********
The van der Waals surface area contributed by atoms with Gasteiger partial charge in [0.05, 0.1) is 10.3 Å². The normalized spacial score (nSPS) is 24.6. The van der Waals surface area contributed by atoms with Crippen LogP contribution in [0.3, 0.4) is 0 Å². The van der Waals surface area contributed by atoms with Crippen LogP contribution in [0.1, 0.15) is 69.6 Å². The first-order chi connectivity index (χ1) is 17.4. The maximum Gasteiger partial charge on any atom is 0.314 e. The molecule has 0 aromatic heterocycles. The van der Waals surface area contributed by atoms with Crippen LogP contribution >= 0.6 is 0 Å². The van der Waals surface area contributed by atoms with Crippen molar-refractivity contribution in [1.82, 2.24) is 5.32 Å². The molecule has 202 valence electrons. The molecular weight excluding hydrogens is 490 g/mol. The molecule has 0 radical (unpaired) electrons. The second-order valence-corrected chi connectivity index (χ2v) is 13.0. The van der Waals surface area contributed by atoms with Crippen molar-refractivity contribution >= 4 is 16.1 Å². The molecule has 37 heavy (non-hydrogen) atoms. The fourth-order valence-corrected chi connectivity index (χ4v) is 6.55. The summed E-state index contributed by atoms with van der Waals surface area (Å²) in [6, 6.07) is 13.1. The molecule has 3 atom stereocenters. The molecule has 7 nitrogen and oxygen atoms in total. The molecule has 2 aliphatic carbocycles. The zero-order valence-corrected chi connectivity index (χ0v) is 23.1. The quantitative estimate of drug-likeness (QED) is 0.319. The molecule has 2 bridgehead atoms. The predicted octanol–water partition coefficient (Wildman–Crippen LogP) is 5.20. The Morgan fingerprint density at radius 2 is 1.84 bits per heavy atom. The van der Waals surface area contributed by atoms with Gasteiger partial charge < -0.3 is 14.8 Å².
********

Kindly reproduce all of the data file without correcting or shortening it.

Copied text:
The van der Waals surface area contributed by atoms with Gasteiger partial charge in [0.05, 0.1) is 10.3 Å². The normalized spacial score (nSPS) is 24.6. The van der Waals surface area contributed by atoms with Crippen LogP contribution in [0.3, 0.4) is 0 Å². The van der Waals surface area contributed by atoms with Crippen LogP contribution in [0.1, 0.15) is 69.6 Å². The first-order chi connectivity index (χ1) is 17.4. The maximum Gasteiger partial charge on any atom is 0.314 e. The molecule has 0 aromatic heterocycles. The van der Waals surface area contributed by atoms with Crippen LogP contribution >= 0.6 is 0 Å². The van der Waals surface area contributed by atoms with Crippen molar-refractivity contribution in [1.82, 2.24) is 5.32 Å². The molecule has 202 valence electrons. The molecular weight excluding hydrogens is 490 g/mol. The molecule has 0 radical (unpaired) electrons. The second-order valence-corrected chi connectivity index (χ2v) is 13.0. The van der Waals surface area contributed by atoms with Crippen molar-refractivity contribution >= 4 is 16.1 Å². The molecule has 37 heavy (non-hydrogen) atoms. The fourth-order valence-corrected chi connectivity index (χ4v) is 6.55. The summed E-state index contributed by atoms with van der Waals surface area (Å²) in [6, 6.07) is 13.1. The molecule has 3 atom stereocenters. The molecule has 7 nitrogen and oxygen atoms in total. The molecule has 2 aliphatic carbocycles. The zero-order valence-corrected chi connectivity index (χ0v) is 23.1. The quantitative estimate of drug-likeness (QED) is 0.319. The molecule has 2 bridgehead atoms. The predicted octanol–water partition coefficient (Wildman–Crippen LogP) is 5.20. The Morgan fingerprint density at radius 2 is 1.84 bits per heavy atom. The van der Waals surface area contributed by atoms with Gasteiger partial charge < -0.3 is 14.8 Å².